Work-from-home pioneer Zoom sends staff back to the office

Zoom employees will soon be expected to front up to the office two days a week.

Zoom employees will soon be expected to front up to the office two days a week. Photo: Getty

Zoom, the technology company that helped enable the global work-from-home revolution, is now telling employees it’s time to return to the office.

The company has announced it will enforce a “structured hybrid approach” to work in the coming weeks.

This means Zoom employees will have to be onsite at least two days a week if they live within 80km of an office.

“As a company, we are in a better position to use our own technologies, continue to innovate, and support our global customers,” Zoom said in a statement circulated by media on Monday.

“We’ll continue to leverage the entire Zoom platform to keep our employees and dispersed teams connected and working efficiently.”

Zoom’s headquarters is in the tech hub of San Jose and there’s another US office in Denver. There are also three offices in Europe, eight in Asia and one in Sydney, Australia.

There will be a staggered roll out to the “structured hybrid approach”, depending on the country, the BBC reported, but it will begin this month and into September.

Many people have noted it is quite ironic that one of the companies that helped people work from home during COVID is now wanting people back in the office.

When the pandemic took hold and people started working from home, products like Zoom were essential to many. However, since the pandemic eased, growth has slowed at the company and in February this year, Zoom cut 15 per cent of its staff.

Our trajectory was forever changed during the pandemic when the world faced one of its toughest challenges,  and I am proud of the way we mobilised as a company to keep people connected,” Zoom CEO Eric Yuan said in a blog post regarding the cuts.

“To make this possible, we needed to staff up rapidly to support the quick rise of users on our platform and their evolving needs. Within 24 months, Zoom grew 3x in size to manage this demand while enabling continued innovation.”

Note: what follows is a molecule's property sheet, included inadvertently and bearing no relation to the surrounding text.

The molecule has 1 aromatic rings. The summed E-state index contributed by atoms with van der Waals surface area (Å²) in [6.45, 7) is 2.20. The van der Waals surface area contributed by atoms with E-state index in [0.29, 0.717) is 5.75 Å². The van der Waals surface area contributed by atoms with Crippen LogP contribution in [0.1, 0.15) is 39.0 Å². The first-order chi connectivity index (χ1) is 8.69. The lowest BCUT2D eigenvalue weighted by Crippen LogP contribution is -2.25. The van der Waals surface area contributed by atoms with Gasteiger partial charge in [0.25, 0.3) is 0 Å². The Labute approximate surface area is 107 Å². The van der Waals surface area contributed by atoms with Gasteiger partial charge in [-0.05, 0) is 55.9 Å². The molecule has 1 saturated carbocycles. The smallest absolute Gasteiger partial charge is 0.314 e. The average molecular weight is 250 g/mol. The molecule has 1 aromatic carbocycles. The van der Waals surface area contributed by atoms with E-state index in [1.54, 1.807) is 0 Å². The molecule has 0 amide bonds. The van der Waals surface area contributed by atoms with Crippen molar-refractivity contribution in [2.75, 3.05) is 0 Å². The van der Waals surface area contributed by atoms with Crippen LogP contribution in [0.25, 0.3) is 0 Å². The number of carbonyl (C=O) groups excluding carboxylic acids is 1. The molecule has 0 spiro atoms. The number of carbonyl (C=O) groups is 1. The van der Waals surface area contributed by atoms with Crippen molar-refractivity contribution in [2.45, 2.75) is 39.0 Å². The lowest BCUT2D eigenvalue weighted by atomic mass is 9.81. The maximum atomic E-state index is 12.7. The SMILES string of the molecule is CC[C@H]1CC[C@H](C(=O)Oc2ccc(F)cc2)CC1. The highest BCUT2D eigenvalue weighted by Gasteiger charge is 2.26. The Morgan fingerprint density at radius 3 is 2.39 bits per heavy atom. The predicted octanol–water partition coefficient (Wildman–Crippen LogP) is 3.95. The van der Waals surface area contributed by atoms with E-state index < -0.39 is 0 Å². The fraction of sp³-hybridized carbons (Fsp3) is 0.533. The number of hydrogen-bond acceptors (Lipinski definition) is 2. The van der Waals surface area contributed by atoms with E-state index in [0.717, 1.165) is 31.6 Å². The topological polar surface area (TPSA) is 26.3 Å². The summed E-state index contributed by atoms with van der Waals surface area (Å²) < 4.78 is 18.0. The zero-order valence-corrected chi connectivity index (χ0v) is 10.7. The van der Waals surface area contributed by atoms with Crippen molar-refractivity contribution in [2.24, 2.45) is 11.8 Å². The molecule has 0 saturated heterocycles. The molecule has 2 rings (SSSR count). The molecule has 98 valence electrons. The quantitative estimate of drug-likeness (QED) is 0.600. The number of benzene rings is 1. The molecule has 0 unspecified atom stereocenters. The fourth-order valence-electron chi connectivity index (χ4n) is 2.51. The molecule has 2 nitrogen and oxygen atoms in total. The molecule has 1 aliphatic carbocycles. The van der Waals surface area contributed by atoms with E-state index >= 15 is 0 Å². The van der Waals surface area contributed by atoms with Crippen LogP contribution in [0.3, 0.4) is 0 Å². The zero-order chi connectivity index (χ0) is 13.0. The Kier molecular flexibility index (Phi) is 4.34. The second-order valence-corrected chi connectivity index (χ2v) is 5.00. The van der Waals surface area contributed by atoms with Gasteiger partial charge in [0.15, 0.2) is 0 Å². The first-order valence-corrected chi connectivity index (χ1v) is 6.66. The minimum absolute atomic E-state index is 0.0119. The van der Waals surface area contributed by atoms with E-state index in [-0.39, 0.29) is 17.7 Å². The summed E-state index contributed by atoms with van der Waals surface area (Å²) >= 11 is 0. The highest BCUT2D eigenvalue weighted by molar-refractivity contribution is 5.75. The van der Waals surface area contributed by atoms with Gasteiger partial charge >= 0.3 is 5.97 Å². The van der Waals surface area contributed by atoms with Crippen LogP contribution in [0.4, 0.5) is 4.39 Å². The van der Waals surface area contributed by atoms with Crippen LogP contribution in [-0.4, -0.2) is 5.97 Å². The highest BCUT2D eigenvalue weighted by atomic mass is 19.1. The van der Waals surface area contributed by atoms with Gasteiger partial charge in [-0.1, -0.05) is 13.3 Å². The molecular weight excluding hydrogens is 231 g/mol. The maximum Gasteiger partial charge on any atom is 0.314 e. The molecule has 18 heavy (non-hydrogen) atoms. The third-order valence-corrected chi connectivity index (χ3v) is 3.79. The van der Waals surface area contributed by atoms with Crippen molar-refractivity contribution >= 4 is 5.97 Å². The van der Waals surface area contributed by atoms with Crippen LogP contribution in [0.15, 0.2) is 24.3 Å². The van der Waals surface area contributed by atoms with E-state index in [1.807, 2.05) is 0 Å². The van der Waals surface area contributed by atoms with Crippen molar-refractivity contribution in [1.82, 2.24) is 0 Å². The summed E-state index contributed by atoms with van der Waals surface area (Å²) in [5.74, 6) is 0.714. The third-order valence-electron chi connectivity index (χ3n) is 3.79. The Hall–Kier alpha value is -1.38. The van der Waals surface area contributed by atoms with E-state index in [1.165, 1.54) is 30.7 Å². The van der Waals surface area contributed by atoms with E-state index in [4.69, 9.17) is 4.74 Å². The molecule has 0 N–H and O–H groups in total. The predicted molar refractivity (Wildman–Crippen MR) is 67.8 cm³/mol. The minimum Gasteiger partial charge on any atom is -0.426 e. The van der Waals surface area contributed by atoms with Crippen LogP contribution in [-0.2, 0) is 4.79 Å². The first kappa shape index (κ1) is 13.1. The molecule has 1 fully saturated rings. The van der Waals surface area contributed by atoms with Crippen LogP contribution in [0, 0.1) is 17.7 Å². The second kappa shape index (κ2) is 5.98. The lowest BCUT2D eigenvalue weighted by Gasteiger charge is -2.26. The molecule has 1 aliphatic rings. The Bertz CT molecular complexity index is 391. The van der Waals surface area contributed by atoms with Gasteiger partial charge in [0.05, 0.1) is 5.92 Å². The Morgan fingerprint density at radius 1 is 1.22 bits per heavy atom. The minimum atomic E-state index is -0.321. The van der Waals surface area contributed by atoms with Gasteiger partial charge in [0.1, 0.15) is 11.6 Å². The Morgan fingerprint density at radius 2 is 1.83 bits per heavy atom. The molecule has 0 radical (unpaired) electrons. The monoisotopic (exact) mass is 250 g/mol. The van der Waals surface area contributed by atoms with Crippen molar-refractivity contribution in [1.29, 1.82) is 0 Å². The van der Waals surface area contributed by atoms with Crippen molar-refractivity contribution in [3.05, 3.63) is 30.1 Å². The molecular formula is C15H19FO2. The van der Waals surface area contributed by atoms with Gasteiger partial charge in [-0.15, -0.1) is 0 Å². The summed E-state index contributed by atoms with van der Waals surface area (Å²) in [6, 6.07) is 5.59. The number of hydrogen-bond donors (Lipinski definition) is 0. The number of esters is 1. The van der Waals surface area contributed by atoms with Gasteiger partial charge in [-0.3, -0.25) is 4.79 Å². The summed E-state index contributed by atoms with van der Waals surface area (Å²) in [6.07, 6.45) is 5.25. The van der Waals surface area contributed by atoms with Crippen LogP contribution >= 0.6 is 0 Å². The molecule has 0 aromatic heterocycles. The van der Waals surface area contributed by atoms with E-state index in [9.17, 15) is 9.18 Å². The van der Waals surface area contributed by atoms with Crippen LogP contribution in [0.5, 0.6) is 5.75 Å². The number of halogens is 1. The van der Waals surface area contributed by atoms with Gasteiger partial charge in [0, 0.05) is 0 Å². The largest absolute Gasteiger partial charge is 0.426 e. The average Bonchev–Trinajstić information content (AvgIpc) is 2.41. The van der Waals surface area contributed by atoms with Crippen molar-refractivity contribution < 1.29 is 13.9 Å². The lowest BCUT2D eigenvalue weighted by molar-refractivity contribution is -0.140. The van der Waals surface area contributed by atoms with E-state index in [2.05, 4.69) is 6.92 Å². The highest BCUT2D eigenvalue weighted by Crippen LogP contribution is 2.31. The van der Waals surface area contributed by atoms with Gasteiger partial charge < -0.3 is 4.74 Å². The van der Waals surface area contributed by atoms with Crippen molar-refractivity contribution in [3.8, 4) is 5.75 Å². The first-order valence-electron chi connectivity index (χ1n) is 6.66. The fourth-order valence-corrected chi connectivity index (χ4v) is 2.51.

In light of the cuts, Mr Yuan announced he would reduce his salary by 98 per cent for the coming fiscal year and forgo his corporate bonus.

Zoom’s executive leadership team also reduced their salaries by 20 per cent and forfeited their bonuses.

pictured is a Zoom meeting

Zoom helped people navigate working from home during the pandemic.

Push to go back to the office

Zoom is by no means the first major tech company to try and get its staff back into the office.

Earlier this year, Google decided to push people back into the office at least three days a week.

Starting September 5, Meta employees are also expected to show up to the office three days a week.

“We’re committed to distributed work, and we’re confident people can make a meaningful impact both from the office and at home,” a Meta spokesperson told CNN back in June.

“We’re also committed to continuously refining our model to foster the collaboration, relationships, and culture necessary for employees to do their best work.”

However, the Cisco Global Hybrid Work Study 2022 found that majority of workers are reluctant to go back to the “old way”.

The study found that 62 per cent of employees globally said the ability to work anywhere impacts whether they stay at or leave a job.

While hybrid work or remote working arrangements initially presented challenges, Cisco found that it eventually “yielded many benefits”.

“More than three quarters of respondents (78%) believe hybrid and remote working has improved all aspects of well-being, empowering employees to take care of their full selves in both their roles at work, and beyond their jobs,” the study said.

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